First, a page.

When Pittsburgh’s iron-ore-based steel mills were closing in the 1980s and 1990s, new plants were opening elsewhere in the country, in locations with nonunion workers, low-cost electricity, and fast-growing populations that needed new buildings, such as the Midwest, South and Southeast.
Those newer factories make steel differently. A majority of steel made in the U.S. today is recycled — melting down existing steel to form it into new metal. Recycling plants are highly automated and need hundreds of employees, but not thousands as at ore-based steel plants in the 1970s,"
Assembly Line Replaced with Robots
Assembly Plant Workers
The sad facts are that assembly plant workers in many industries including auto, electronic, and fabrication have been replaced with automation and robots. These jobs are performed more effectively and tirelessly. They don't complain, they don't ask for raises, and they don't ask for time off. They do take highly skilled trained people to operate them however.
Migrant worker working a field
I live in the southern California Area. I don't know about the rest of the country, but we have migrant, immigrant workers who work in the fields picking everything from artichokes to strawberries. They do it with their families and for a very minimal wage. I don't know of any red blooded non-immigrant person who would want to work under those conditions for what they earn in a month.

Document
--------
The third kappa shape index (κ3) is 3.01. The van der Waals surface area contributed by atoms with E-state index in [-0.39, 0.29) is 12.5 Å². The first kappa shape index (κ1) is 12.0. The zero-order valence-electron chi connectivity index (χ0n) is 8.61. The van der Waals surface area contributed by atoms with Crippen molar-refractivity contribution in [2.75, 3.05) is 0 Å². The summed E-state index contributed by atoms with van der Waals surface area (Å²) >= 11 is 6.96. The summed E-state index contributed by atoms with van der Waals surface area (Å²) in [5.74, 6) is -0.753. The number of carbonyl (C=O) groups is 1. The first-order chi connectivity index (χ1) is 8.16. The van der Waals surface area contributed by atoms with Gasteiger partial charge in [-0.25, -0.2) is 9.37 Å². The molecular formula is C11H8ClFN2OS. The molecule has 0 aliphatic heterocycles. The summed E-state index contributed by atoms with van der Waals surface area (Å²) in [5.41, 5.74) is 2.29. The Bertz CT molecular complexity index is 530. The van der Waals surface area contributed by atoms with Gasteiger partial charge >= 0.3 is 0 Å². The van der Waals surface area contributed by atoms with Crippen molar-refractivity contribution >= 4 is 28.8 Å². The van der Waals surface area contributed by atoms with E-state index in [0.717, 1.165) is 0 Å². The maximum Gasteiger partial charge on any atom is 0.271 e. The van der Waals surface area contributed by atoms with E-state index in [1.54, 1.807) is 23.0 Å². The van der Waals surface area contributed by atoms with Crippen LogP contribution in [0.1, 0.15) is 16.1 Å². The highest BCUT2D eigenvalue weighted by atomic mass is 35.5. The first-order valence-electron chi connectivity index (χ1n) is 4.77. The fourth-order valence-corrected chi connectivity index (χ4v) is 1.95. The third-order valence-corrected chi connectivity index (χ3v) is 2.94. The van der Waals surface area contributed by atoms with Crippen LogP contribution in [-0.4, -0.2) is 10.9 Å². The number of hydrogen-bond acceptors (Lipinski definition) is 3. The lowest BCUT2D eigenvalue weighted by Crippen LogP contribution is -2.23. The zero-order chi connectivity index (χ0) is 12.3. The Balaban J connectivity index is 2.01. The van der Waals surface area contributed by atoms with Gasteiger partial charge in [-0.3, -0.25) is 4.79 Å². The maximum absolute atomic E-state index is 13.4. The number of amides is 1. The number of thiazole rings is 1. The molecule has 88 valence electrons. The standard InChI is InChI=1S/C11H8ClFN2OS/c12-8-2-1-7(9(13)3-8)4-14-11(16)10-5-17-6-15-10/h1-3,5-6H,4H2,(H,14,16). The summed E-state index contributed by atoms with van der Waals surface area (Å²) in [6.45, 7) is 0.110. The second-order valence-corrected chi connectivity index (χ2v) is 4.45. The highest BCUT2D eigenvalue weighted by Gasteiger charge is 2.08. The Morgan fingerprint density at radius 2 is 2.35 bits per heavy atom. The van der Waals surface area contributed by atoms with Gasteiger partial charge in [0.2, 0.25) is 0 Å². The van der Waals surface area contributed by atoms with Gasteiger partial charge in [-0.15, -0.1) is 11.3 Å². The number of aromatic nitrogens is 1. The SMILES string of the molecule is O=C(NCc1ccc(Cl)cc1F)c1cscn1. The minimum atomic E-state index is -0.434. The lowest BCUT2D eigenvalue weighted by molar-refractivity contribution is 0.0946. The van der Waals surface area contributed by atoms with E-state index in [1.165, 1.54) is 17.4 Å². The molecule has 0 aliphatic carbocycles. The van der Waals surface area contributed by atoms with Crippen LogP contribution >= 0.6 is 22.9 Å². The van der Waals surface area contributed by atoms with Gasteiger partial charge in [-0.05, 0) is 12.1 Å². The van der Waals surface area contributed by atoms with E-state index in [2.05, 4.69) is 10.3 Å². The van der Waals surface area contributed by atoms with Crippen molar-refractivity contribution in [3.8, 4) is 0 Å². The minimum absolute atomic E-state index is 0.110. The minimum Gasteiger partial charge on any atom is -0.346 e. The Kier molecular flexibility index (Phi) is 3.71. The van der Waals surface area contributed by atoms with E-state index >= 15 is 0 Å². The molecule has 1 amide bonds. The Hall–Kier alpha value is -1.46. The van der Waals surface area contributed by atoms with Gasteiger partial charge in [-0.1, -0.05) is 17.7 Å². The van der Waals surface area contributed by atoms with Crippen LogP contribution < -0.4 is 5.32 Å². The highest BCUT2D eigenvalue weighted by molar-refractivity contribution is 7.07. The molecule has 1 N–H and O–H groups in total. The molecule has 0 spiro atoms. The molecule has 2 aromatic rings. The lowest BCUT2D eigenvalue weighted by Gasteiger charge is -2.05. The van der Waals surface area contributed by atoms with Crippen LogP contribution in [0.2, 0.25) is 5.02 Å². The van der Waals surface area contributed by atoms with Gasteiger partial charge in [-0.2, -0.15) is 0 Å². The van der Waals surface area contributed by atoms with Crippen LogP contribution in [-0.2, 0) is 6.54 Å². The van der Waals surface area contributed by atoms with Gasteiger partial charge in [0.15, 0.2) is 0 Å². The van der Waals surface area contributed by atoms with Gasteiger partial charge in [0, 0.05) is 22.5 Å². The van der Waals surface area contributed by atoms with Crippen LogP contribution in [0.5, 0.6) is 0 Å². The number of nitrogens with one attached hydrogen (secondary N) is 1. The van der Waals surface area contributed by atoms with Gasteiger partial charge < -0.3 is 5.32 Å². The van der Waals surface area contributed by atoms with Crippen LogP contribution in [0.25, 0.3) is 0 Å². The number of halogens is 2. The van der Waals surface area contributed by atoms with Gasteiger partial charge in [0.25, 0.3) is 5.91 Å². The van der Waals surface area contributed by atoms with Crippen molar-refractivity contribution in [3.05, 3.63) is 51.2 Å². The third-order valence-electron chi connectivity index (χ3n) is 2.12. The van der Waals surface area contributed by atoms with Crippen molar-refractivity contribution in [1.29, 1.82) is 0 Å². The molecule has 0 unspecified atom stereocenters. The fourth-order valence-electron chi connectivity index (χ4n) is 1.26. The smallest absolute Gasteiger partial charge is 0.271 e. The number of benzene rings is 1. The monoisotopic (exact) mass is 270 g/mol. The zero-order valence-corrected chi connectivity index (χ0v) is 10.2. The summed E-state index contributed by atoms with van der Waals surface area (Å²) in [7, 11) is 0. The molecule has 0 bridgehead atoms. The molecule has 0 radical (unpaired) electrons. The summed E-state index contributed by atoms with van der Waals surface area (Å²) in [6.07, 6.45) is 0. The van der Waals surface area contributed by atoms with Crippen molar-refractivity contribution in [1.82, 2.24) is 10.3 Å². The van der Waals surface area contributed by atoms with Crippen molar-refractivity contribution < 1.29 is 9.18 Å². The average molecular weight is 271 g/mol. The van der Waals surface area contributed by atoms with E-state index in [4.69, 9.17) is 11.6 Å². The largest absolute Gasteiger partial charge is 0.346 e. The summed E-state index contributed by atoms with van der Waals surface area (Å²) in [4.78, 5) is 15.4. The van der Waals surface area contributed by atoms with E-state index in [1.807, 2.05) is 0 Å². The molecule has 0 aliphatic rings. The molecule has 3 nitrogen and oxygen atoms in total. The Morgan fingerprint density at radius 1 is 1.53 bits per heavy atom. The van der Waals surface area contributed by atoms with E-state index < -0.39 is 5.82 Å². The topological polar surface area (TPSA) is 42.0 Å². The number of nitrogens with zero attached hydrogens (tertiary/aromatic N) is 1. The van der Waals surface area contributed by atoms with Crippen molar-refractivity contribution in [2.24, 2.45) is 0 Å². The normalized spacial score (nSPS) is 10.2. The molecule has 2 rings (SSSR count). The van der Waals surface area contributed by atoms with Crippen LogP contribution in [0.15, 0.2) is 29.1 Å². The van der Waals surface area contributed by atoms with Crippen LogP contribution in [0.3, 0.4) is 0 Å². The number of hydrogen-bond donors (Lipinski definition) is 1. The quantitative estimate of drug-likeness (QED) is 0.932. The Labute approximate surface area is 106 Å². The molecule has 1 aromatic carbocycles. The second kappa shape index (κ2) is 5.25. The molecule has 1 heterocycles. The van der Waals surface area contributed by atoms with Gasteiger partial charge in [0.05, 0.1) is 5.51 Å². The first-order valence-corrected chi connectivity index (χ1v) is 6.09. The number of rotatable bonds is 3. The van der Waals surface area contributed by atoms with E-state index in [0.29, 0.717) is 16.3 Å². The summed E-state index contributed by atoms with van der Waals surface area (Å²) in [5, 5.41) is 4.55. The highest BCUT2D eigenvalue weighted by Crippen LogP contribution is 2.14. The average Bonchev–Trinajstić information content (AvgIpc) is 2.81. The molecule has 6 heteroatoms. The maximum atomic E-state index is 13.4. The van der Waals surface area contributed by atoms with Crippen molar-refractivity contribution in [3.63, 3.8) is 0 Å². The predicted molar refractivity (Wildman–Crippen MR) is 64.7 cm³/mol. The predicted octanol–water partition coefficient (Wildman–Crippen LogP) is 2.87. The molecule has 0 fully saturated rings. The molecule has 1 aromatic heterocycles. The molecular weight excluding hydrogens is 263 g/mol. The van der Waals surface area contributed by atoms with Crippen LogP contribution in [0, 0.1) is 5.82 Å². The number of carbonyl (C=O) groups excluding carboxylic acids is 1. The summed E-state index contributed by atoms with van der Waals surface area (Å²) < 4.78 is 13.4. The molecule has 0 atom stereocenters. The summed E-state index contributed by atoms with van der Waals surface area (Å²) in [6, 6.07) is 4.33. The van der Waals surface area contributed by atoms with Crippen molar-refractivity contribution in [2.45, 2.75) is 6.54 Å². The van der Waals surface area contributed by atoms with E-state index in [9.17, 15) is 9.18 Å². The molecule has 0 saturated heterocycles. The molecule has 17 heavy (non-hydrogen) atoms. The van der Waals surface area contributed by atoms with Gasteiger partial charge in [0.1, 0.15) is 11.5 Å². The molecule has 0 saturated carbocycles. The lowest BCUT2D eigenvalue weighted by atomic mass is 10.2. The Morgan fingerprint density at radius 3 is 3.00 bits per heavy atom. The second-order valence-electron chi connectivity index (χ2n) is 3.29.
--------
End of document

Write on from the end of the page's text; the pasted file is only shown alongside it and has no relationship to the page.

The same thing goes for those people who work in car washes and the motel hotel services people who clean rooms and make beds. It is all a matter of division of labor. Trump says the immigrants are stealing our jobs. I say more power to them. I don't want a job like that.
Bring jobs back from foreign countries.
How much would things cost if they were made in the U.S.? Here are four items that if they were made in this country this is what they would cost in accordance with the Market Place, University of Southern California:
"iphones - An evaluation by Marketplace looked into the hypothetical cost of an American-made iPhone, and came up with the following estimate. If all the components were made in the US, they suggest, that could push the cost up to $600, which would mean the phone could retail for as much as $2000.
Jeans - "If you look at labor rates around some of the really cheap areas, Vietnam is like $2.50, and Bangladesh is like $1.80 an hour," he says. By comparison, IHS' analysts calculate the labor rate in the US at $25-$30 per hour (a number that takes into account costs beyond an employee's wages). "So even if there's an hour worth of labor in a blouse or a men's shirt, now you're talking about a $25 buck difference per piece," he says of the manufacturing cost.
Sneakers - New Balance shoes are made in China and the U.S. They range in price from $65 to $399, but the American-made pairs start at $165 and get as expensive as $399. (The most expensive pair on the New Balance website is indeed made in the US.) That means none of the lowest-priced pairs are manufactured domestically.